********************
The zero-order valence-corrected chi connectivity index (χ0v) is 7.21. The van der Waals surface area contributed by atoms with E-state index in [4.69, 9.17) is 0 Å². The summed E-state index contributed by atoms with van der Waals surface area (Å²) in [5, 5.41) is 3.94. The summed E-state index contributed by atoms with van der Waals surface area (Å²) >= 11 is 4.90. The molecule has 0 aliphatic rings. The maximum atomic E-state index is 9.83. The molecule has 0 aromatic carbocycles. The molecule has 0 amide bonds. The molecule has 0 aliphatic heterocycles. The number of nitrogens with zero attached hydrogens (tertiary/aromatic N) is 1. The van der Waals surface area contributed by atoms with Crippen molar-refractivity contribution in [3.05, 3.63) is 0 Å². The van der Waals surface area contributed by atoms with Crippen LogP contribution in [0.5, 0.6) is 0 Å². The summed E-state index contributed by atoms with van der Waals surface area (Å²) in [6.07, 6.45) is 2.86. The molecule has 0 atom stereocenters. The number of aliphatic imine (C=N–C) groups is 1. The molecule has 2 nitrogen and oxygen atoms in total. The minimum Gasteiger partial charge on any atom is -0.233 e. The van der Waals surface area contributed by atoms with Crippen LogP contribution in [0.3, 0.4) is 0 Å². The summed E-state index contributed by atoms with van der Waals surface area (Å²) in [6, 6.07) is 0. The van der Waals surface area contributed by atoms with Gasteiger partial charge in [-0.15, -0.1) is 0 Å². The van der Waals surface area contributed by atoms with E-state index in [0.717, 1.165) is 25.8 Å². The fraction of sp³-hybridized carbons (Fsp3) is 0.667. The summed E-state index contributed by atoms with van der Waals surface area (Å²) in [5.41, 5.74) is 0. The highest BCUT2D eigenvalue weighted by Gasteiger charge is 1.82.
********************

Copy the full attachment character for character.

The zero-order valence-corrected chi connectivity index (χ0v) is 7.21. The van der Waals surface area contributed by atoms with E-state index in [4.69, 9.17) is 0 Å². The summed E-state index contributed by atoms with van der Waals surface area (Å²) in [5, 5.41) is 3.94. The summed E-state index contributed by atoms with van der Waals surface area (Å²) >= 11 is 4.90. The molecule has 0 aliphatic rings. The maximum atomic E-state index is 9.83. The molecule has 0 aromatic carbocycles. The molecule has 0 amide bonds. The molecule has 0 aliphatic heterocycles. The number of nitrogens with zero attached hydrogens (tertiary/aromatic N) is 1. The van der Waals surface area contributed by atoms with Crippen molar-refractivity contribution in [3.05, 3.63) is 0 Å². The van der Waals surface area contributed by atoms with Crippen LogP contribution in [0.5, 0.6) is 0 Å². The summed E-state index contributed by atoms with van der Waals surface area (Å²) in [6.07, 6.45) is 2.86. The molecule has 0 atom stereocenters. The number of aliphatic imine (C=N–C) groups is 1. The molecule has 2 nitrogen and oxygen atoms in total. The minimum Gasteiger partial charge on any atom is -0.233 e. The van der Waals surface area contributed by atoms with Crippen LogP contribution in [0.3, 0.4) is 0 Å². The summed E-state index contributed by atoms with van der Waals surface area (Å²) in [6, 6.07) is 0. The van der Waals surface area contributed by atoms with Gasteiger partial charge in [-0.15, -0.1) is 0 Å². The van der Waals surface area contributed by atoms with E-state index in [0.717, 1.165) is 25.8 Å². The fraction of sp³-hybridized carbons (Fsp3) is 0.667. The summed E-state index contributed by atoms with van der Waals surface area (Å²) in [5.41, 5.74) is 0. The highest BCUT2D eigenvalue weighted by Gasteiger charge is 1.82.